Again, your mix method should serve the bread and your needs, not serve as an ideal to which you should aspire.

A bit rambling, but I hope this helps.

Happy Baking!

JohnSpiel's picture
JohnSpiel

Thank you for the detailed response proth5, I have definitely witnessed the challenge that comes with baking at high altitudes and it can be a pain.  I have found that at and around 5000 feet it helps to add about 0-2 tablespoons of flour (per cup added) while decreasing the amount of sugar by 0-2 tablespoons (per cup added); and as for the liquid reagent I add an extra 2-4 tablespoons to each cup I use. I have also read that the atmospheric pressure of Denver is less than that of the pressure at sea level and that the amount of time dough is set to rise should be decreased because the rising process occurs much more rapidly. If you don't mind me asking what kind of tweaking do you perform on your dough before sending it into the oven?

Your response has made it very difficult for me to not buy one of these machines in the near future. As a college student I have limited time as it is and being able to bake a fresh loaf without having to spend a considerable amount of time would be very ideal. Time to do a little research on these bread machines, by the way how do you like your Zo Virtuoso? Is there anything you would like to be different about it? Also what is the size of the loaf pan?

Thank you again for all your advice,

John

proth5's picture
proth5

In general for yeast breads, I don't make  formula adjustments at all unless I am baking in the bread machine as I can make baking adjustments by the feel of the dough.  In the bread machine, I;ll drop the yeast percentages a bit (like most bakers I prefer to work in weights and baker's percentages.)  Cakes, of course, I add more flour.  I don't usually adjust sugar.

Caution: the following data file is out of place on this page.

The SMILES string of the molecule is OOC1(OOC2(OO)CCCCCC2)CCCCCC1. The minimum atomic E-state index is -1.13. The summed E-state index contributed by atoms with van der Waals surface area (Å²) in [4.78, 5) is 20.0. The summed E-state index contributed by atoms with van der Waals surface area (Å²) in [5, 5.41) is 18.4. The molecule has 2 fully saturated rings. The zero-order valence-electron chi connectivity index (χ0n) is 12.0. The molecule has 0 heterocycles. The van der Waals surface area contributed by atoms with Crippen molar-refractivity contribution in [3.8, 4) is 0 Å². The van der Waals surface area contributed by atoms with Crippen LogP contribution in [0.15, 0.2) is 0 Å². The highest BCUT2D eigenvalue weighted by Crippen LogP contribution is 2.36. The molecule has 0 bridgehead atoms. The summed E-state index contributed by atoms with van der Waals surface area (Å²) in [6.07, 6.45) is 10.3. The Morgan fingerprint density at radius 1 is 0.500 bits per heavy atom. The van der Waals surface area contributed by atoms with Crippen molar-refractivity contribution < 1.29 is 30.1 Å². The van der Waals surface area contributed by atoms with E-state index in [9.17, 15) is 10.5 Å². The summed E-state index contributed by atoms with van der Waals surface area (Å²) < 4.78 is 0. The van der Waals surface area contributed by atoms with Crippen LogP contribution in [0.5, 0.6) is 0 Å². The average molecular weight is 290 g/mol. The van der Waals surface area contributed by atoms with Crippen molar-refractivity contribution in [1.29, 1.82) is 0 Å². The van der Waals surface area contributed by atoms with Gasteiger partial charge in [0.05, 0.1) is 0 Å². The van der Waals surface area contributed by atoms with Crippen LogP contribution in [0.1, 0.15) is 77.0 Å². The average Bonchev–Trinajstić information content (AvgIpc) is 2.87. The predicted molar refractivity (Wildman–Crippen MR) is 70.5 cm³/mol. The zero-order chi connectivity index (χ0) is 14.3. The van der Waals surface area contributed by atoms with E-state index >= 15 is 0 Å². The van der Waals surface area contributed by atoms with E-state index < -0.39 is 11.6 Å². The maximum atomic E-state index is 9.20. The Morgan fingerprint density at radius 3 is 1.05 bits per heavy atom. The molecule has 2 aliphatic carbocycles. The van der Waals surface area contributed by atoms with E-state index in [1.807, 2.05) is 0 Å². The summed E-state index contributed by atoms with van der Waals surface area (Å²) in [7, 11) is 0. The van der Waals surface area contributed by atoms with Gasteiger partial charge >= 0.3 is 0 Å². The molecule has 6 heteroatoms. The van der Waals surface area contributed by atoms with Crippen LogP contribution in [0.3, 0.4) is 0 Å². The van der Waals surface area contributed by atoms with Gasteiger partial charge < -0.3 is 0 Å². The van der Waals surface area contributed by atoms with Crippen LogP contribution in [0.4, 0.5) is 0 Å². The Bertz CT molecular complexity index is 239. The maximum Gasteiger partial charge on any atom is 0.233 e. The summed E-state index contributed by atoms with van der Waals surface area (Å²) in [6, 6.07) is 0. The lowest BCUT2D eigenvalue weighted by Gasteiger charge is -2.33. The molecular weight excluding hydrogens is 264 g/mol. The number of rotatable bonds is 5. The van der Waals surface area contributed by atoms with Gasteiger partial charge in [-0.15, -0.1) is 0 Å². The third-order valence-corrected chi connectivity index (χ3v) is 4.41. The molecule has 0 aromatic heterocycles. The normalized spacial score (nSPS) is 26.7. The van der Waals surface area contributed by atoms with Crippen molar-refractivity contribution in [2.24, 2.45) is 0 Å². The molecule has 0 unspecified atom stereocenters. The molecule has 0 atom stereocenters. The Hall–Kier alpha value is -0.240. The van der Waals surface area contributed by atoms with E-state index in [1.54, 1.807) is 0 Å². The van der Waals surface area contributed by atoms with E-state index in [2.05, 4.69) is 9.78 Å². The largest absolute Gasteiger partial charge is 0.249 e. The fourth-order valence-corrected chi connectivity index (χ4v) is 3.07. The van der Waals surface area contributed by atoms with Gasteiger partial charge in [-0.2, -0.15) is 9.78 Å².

I like my Zo pretty much and don't see too many drawbacks.  The only thing I dislike is that the paddles that are used for mixing make holes in the bottom of the loaf.  I have read that Breville makes a bread machine where the paddles fold out of the way prior to baking so there are no holes.  I haven't personally seen it or used it, so I don't know what the actual results are.  I think that Sur La Table carries it...

Size of the loaf pan is about 1.5 - 2 pounds of dough - enough for most uses.

Hope this helps. 

gardener-cook Joan's picture
gardener-cook Joan

Hi John,

I have a Breadman bread machine and I only use it through the dough cycle.  I have never baked the bread in the machine. I use it for mixing and kneading and find that it is a quick and easy method of kneading.  I have deformed hands due to arthritis but love to try many different recipes and flours.   I only use KA flour and have my own sourdough starter for those delicious San Fran style of sour dough breads.  There are a number of disadvantages to the bread machine,  the first is a small size.  I cannot go over 4.5 cups of flour if I let it rise in the bread machine.   It takes up space but is only needed when making bread.  I only make bread once a week as we are a two person family and can only eat so much.  I use the bread machine to make bagels, English muffins as well as many breads.  I have had years of experience but bread is like an old friend, you use a recipe, evaluate, maybe toss out,   then come back and try it again, tweaking to suit your needs.  Just keep baking whether by hand or machine.  Such good things to eat!